What Was an Alleged Russian Spy Doing in Canada?

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The first suspected Russian spy nabbed in Canada in a decade is stirring memories of cold war espionage in North America. The alleged Russian agent, known only as Paul William Hampel — the name on his bogus Canadian passport — was arrested Nov. 14 at Montreal's Pierre Elliott Trudeau airport under a national security certificate signed only five days earlier by two senior Cabinet ministers in charge of public safety and immigration.

Hampel's arrest sent red-faced Canadian officials scrambling to defend what should have been beefed-up measures, including the Canadian passport system, put into place after 9/11 and after the 1999 arrest of Ahmed Ressam, the so-called Millennium Bomber who obtained a passport in Montreal using a forged baptismal certificate. When Hampel's detention was disclosed through a media leak, passport officials referred reporters to Public Safety Minister Stockwell Day's office, which declined to comment on grounds that the case is now in court.

Before Hampel was hustled off to a Montreal jail last week, agents with the Canada Border Services Agency seized his bogus Ontario provincial birth certificate, the passport that had been obtained with the phony birth certificate, $7,800 in five different currencies, encrypted prepaid cellphone cards and index cards containing information on Canadian history and civics. Hampel claimed to be a former lifeguard and travel consultant living in Montreal since 1999. Journalists found a website he had set up where he described his extensive travels abroad and published photos of the countries he visited, primarily in Eastern Europe and the former Yugoslavia. But during a brief court appearance, Hampel displayed a decidedly low level of proficiency in French, the language of work and industry in Quebec. When the judge asked him if he spoke French, he responded "un peu" — a bit — with an accent other than English.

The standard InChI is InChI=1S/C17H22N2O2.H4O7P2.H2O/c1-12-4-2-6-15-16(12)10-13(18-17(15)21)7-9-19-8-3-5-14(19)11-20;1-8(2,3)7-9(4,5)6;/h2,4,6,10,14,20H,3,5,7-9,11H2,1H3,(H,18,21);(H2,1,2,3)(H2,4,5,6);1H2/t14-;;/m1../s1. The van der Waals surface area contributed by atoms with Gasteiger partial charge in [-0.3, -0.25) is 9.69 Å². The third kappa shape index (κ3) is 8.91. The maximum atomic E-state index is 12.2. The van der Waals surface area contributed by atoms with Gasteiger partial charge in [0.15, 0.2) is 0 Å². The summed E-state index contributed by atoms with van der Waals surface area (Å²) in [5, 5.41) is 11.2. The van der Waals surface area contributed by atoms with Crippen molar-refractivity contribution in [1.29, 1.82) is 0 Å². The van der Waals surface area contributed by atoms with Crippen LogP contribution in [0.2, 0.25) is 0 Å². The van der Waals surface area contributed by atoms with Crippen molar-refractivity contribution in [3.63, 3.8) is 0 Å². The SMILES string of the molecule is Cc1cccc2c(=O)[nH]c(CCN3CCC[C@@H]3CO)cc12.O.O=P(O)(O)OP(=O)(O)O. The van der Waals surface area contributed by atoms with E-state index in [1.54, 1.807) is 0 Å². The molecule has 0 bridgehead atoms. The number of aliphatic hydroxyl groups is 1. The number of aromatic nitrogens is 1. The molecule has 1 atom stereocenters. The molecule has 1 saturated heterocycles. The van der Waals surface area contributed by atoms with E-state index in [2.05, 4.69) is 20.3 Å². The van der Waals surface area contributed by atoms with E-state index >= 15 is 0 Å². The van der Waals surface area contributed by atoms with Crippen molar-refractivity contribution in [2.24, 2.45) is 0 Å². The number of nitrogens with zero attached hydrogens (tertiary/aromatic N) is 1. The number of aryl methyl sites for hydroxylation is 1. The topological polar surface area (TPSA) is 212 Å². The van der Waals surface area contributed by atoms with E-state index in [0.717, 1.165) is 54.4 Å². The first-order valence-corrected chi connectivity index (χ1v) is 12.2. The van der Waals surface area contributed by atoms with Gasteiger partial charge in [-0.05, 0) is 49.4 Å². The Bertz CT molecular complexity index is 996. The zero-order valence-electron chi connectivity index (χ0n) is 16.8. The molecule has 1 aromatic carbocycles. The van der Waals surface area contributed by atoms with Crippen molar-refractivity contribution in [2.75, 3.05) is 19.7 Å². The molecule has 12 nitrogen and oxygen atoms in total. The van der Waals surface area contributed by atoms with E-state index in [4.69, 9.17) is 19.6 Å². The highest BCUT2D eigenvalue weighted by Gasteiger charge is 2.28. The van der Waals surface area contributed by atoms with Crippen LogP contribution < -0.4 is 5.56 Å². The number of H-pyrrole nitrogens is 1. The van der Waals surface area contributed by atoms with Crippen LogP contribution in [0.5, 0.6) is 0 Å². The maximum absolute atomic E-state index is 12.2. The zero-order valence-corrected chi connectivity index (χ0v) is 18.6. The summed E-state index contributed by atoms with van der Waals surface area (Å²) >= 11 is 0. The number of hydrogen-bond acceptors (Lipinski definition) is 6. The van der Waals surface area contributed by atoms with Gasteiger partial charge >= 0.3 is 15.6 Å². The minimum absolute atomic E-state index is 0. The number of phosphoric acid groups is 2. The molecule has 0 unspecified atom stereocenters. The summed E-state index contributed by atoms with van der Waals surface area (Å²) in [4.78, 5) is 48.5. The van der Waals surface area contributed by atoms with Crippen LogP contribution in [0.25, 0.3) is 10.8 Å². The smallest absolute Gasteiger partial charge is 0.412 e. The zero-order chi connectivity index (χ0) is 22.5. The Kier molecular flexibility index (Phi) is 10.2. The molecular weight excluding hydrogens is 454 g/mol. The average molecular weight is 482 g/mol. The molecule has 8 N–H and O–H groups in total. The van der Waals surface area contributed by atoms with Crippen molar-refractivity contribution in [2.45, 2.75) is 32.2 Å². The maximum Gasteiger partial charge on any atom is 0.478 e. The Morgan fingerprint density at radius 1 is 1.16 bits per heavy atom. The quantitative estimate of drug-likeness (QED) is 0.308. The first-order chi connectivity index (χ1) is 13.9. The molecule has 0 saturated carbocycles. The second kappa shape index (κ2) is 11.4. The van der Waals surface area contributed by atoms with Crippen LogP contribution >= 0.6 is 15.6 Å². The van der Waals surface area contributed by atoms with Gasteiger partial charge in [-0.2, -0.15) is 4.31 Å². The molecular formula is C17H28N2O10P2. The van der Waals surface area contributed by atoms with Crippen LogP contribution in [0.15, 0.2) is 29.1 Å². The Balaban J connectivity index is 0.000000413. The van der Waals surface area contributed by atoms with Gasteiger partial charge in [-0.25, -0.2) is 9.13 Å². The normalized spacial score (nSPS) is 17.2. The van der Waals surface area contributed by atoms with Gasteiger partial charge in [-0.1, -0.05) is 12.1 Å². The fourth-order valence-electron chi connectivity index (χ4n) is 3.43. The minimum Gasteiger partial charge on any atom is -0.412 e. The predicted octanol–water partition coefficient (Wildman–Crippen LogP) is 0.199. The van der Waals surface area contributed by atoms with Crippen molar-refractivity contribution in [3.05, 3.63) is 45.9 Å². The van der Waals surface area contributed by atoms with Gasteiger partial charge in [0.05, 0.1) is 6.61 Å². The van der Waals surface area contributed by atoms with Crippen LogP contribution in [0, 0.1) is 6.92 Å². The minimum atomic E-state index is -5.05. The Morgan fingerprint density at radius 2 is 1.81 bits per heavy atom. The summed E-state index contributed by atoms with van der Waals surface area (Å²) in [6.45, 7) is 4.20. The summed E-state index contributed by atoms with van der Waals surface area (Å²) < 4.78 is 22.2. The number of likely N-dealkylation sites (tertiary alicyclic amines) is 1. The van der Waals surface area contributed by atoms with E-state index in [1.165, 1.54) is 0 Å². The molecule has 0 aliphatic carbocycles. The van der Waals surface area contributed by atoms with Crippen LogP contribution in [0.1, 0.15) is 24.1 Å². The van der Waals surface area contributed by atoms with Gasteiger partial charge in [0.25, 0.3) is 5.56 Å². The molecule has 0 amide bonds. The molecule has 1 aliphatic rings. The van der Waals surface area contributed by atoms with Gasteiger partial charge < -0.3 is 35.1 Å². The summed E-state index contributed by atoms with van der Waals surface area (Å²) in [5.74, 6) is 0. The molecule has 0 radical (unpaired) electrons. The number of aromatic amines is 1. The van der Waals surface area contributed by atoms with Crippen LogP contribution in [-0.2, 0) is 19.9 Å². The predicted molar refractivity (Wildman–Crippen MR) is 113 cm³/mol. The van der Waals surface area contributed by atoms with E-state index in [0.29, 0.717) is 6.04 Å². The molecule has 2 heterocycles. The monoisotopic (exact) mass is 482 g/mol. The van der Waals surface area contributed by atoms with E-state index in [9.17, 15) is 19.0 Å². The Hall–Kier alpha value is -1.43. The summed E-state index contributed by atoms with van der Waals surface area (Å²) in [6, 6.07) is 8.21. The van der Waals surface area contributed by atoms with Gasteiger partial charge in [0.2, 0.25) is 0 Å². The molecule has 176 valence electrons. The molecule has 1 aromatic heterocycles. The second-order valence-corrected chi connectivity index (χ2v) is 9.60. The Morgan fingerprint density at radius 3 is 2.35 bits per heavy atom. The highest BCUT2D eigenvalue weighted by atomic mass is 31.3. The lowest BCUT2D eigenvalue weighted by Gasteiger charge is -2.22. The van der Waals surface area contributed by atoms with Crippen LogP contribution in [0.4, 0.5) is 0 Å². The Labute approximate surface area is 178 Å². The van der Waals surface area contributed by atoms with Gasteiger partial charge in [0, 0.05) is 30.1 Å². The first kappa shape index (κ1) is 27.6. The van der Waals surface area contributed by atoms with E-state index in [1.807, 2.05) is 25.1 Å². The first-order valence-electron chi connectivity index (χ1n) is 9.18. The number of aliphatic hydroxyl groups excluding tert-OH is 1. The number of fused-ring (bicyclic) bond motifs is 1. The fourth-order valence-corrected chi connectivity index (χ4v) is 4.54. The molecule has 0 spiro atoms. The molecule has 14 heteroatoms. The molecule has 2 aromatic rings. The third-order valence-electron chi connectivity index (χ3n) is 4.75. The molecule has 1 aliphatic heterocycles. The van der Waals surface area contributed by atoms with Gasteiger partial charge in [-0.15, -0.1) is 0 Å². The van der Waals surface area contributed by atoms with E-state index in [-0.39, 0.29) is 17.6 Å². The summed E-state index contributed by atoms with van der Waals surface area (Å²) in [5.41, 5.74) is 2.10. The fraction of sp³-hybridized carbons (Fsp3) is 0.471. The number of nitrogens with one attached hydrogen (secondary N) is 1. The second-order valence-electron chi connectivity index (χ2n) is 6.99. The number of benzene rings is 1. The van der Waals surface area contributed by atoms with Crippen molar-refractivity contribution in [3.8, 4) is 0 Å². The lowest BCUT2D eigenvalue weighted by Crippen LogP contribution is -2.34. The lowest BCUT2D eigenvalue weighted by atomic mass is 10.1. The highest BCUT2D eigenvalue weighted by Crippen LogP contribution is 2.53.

According to evidence the Canadian Security Intelligence Service filed at Federal Court, Hampel, apparently aged 40, obtained three successive Canadian passports over seven years, the last one in 2002 after security had ostensibly been strengthened. The number on his 1971 Ontario birth certificate belonged to someone else, a legitimate citizen, the evidence said. His real identity has not been revealed; a Globe and Mail headline dubbed Hampel "The Man of Mystery on Docket DES-3-06." Even the landlord of his basement apartment could not remember him. The court summary of evidence said only that the Canadian Security Intelligence Service (CSIS) had "reasonable grounds to believe" the man identifying himself as Hampel was a foreign national and a member of Russia's Sluzhba Vneshney Razvedki (SVR) spy agency.

Although the Canadian counter-intelligence service claims Hampel was an agent for the SVR, successor to the cold-war-era KGB, Canadian security experts say part of Hampel's espionage "legend" — the false identity and public trail he allegedly established through nefarious means — does not entirely match the old KGB modus operandi. KGB agents would be reluctant to use the records of an existing citizen for the foundation of a spy's fabricated life.

The Russian Ambassador to Canada, Georgiy Mamedov, attempted to brush off the allegations without directly denying them. "From my unenlightened position, this case is far from a slam dunk," he told CBC Newsworld. "I don't see anything that pins him to our door." Mamedov noted that the Royal Canadian Mounted Police had recently rounded up 70 alleged Mafia kingpins and underlings in Montreal and speculated that Hampel might be a mobster. "We're not in the cold-war mode any longer, so I don't see any secrets that would be so important as to send some kind of illegal agent to Montreal," he said.

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